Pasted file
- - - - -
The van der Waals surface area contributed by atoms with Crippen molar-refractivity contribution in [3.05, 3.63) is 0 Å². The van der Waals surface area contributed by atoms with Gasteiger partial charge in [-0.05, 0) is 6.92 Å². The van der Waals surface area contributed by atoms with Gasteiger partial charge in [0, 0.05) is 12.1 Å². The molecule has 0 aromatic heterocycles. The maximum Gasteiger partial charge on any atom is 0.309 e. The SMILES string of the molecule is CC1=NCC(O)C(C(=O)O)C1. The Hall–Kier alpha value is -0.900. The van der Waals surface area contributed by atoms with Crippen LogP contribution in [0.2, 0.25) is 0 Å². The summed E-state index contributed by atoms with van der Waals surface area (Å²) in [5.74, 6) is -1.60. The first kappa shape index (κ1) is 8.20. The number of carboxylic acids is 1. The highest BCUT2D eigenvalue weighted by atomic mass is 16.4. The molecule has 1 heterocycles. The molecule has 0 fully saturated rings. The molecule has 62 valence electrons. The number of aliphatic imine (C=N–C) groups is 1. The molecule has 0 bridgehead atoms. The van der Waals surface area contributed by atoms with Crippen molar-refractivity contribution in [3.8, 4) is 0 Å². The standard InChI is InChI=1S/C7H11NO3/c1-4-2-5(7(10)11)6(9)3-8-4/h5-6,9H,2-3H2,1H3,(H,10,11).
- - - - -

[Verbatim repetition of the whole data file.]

The van der Waals surface area contributed by atoms with Crippen molar-refractivity contribution in [3.05, 3.63) is 0 Å². The van der Waals surface area contributed by atoms with Gasteiger partial charge in [-0.05, 0) is 6.92 Å². The van der Waals surface area contributed by atoms with Gasteiger partial charge in [0, 0.05) is 12.1 Å². The molecule has 0 aromatic heterocycles. The maximum Gasteiger partial charge on any atom is 0.309 e. The SMILES string of the molecule is CC1=NCC(O)C(C(=O)O)C1. The Hall–Kier alpha value is -0.900. The van der Waals surface area contributed by atoms with Crippen LogP contribution in [0.2, 0.25) is 0 Å². The summed E-state index contributed by atoms with van der Waals surface area (Å²) in [5.74, 6) is -1.60. The first kappa shape index (κ1) is 8.20. The number of carboxylic acids is 1. The highest BCUT2D eigenvalue weighted by atomic mass is 16.4. The molecule has 1 heterocycles. The molecule has 0 fully saturated rings. The molecule has 62 valence electrons. The number of aliphatic imine (C=N–C) groups is 1. The molecule has 0 bridgehead atoms. The van der Waals surface area contributed by atoms with Crippen molar-refractivity contribution in [3.8, 4) is 0 Å². The standard InChI is InChI=1S/C7H11NO3/c1-4-2-5(7(10)11)6(9)3-8-4/h5-6,9H,2-3H2,1H3,(H,10,11).